While Caliph Uthman is credited with compiling and disseminating the authoritative version of the Qur’an, Ali ibn Abi Talib, the fourth caliph (died 661), is considered the first calligrapher and illuminator. Furthermore, Ali, who was also the cousin and a son-in-law of the Prophet Muhammad, is identified as the inventor of angular kufic, the first formal script for copying Qur’anic manuscripts.
By the eleventh century, kufic was replaced by six rounded cursive styles that became known as al-aqlam al-sitta (The Six Pens). The art of embellishing and illuminating the Qur’an also dates to at least the eighth century. Since images in the Qur’an are believed to distract worshipers from God, illuminators over the centuries developed a repertoire of non-figurative motifs to mark text divisions and to heighten the beauty of the Divine Message.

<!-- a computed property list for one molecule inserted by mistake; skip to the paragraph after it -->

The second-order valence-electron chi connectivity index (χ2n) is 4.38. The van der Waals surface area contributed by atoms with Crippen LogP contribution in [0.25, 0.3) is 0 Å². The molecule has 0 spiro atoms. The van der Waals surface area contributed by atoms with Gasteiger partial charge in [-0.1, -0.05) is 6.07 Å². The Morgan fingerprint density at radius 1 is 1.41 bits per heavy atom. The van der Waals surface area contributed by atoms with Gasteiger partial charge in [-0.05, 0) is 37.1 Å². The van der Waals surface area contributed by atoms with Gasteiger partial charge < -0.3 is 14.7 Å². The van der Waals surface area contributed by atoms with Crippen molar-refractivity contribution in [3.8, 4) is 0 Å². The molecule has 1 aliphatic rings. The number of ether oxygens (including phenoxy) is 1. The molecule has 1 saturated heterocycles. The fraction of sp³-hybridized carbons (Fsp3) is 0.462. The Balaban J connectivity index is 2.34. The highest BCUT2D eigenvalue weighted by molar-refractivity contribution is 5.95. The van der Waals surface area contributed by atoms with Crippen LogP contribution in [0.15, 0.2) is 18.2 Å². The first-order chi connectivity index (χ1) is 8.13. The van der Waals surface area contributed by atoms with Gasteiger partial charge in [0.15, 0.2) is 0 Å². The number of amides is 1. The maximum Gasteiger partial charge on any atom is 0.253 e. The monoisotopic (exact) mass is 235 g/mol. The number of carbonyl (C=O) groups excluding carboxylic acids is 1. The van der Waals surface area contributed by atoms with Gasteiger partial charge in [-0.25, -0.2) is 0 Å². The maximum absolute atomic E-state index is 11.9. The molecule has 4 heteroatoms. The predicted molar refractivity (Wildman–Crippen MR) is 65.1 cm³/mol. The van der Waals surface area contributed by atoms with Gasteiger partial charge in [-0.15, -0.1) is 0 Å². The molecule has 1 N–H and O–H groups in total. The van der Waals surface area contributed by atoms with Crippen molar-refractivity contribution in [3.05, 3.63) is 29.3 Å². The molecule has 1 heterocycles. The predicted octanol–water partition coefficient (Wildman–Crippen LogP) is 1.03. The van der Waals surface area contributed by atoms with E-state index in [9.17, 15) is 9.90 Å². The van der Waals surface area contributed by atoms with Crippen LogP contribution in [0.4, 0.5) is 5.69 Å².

Chroniclers in sixteenth-century Iran, Turkey, and India discuss the development of calligraphy by tracing the lineage of its leading practitioners. Starting with Ali ibn Abi Talib, they list masters and students as well as describe their contributions to the tradition as it spread throughout the Islamic world. Works by many of these luminaries are seen in this section.